The catalyst's redox properties were investigated by means of temperature-programmed reduction (TPR). H2 consumption profiles as a function of the temperature for the prepared series are presented in Figure 3. Bare ceria sample shows only one zone of reduction centered at 749°C, assigned to the reduction of surface ceria. A typical ceria samples reduction profile is characterized by two zones, surface ceria at lower temperatures and bulk ceria at higher temperatures (Gutiérrez-ortiz et al., 2004). The appearance of only one reduction zone suggests a probable bulk ceria reduction at higher temperatures (>900°C) that cannot be registered by our equipment which is consistent with some literature reports (Kaspar et al., 1999).


Figure 3. TPR-H2 profiles of the supports (dashed lines) and their corresponding gold catalysts (full lines).

In contrast, the TPR profiles of the mixed oxides are much complex. The introduction of ZrO2 into ceria and vice versa leads to lattice deformation, as revealed by XRD, and as a consequence, the reduction process is not limited to the surface but also involves more easily the bulk (Gutiérrez-ortiz et al., 2004). The oxide reduction (understood as loss of oxygen atoms) is strongly influenced by the oxygen mobility, utterly boosted by the presence of zirconia. Therefore, the mixed oxides reduction zones shift to lower temperatures and the reduction percentage increases. Now, it is possible to distinguish three reduction zones, attributed to oxygen atoms from different layers stuck between surface and bulk. As for ZrO2 profile no clear reduction process is detected in agreement with the literature (Kaspar et al., 1999), although some hydrogen consumption is registered, most probably caused by hydrogen adsorption/desorption processes (Kondo et al., 1990).

When gold is introduced to the systems the reduction process is apparently more complete (higher area of the zones) and shifts to lower temperature. Presumably the hydrogen mobility is facilitated by the metal and the reduction rate rises significantly in the presence of gold (Jacobs et al., 2004). In a similar manner, the low temperature reduction zone is assigned to the noble metal promoted ceria surface reduction and the high temperature reduction process to the ceria bulk reduction. The AuCe25Zr sample shows only one reduction event centered at 163°C. It appears that the redox behavior of the mixed oxides depends on zirconia content, higher the content narrower the reduction zone at lower temperatures.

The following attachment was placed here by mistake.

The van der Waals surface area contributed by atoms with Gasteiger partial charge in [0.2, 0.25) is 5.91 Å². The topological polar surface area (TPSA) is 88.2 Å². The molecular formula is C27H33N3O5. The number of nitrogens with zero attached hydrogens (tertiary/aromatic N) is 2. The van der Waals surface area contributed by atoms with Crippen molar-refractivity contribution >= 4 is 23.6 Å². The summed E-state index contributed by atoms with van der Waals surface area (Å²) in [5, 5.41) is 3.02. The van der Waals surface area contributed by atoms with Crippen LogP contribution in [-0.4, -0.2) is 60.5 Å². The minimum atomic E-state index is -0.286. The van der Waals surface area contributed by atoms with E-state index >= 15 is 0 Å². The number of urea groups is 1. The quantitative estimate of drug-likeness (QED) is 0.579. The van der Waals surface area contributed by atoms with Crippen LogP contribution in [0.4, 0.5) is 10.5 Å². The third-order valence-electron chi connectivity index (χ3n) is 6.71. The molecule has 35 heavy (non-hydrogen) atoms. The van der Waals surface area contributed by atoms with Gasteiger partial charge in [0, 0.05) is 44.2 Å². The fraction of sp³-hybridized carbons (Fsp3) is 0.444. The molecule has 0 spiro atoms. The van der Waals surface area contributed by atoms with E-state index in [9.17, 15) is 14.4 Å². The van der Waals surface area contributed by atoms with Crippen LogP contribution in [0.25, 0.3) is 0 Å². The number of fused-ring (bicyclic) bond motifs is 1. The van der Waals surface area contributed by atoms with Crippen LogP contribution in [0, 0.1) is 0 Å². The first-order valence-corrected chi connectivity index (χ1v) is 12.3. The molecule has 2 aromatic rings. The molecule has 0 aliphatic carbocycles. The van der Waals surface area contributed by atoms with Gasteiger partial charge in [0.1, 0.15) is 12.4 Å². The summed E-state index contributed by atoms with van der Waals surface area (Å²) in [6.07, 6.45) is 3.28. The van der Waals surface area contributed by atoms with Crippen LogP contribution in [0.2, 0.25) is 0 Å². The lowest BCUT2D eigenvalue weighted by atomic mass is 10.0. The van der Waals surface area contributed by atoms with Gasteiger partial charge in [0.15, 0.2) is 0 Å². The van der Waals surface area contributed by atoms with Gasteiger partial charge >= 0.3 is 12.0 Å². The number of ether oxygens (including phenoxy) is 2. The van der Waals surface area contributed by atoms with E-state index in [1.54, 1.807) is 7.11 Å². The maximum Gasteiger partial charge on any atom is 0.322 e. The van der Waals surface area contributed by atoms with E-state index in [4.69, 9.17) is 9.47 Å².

The reducibility percentages (RP) are calculated according to the following equation:

RP= EHCTHC x 100    (4)

The RP relates the experimentally measured H2 consumption (EHC) to the total theoretical H2 consumption (THC). The THC depends on the oxidation state and the number of considered reducible species. For all samples, Ce4+ species are considered reducible to Ce3+ species (Equation 5), whereas the Zr4+ remain irreducible under H2 flow. As for gold, due to the auto-reduction capability of gold species during the calcination process, gold is presumably metallic, and therefore non-reducible species. The results are presented in Figure 4.

2 CeO2+ H2Ce2O3+ H2O.    (5)

The samples of pure ceria show 50% of total reduction degree in the temperature range considered in this study. However, the mixed oxide samples present higher RP due most probably to the higher oxygen mobility. The RP decreases as following:


Figure 4. Reducibility percentage (RP) of the prepared solids.

Catalytic Tests

Before testing the catalysts, the blank tests of the supports resulted in the formation only of by-products, due to HMF degradation in the presence of NaOH. The supports were not able to convert catalytically HMF to the desired product. On the contrary, the presence of gold promoted the HMF conversion and its selective oxidation to 2,5-furandicarboxylic acid (FDCA) and 5-hydroxymethyl-2-furancaboxylic acid (HMFCA). The latter is the first reaction intermediate as shown in Scheme 1, which converts lately to 5-formylfuran-2-carboxylic acid (FFCA) and finally to FDCA. FFCA is detected only in negligible amounts due to its rapid conversion to the final product. In fact, the rate-limiting step of the reaction is the alcohol group oxidation (Siyo et al., 2014; Albonetti et al., 2015). This is the preferred pathway for HMF oxidation in presence of NaOH, diformylfuran (DFF) is never formed (Lolli et al., 2015). All catalysts showed nearly 100% of HMF conversion (Figure 5), AuZr and AuCe exhibiting higher FDCA yield than that of gold supported over mixed oxides.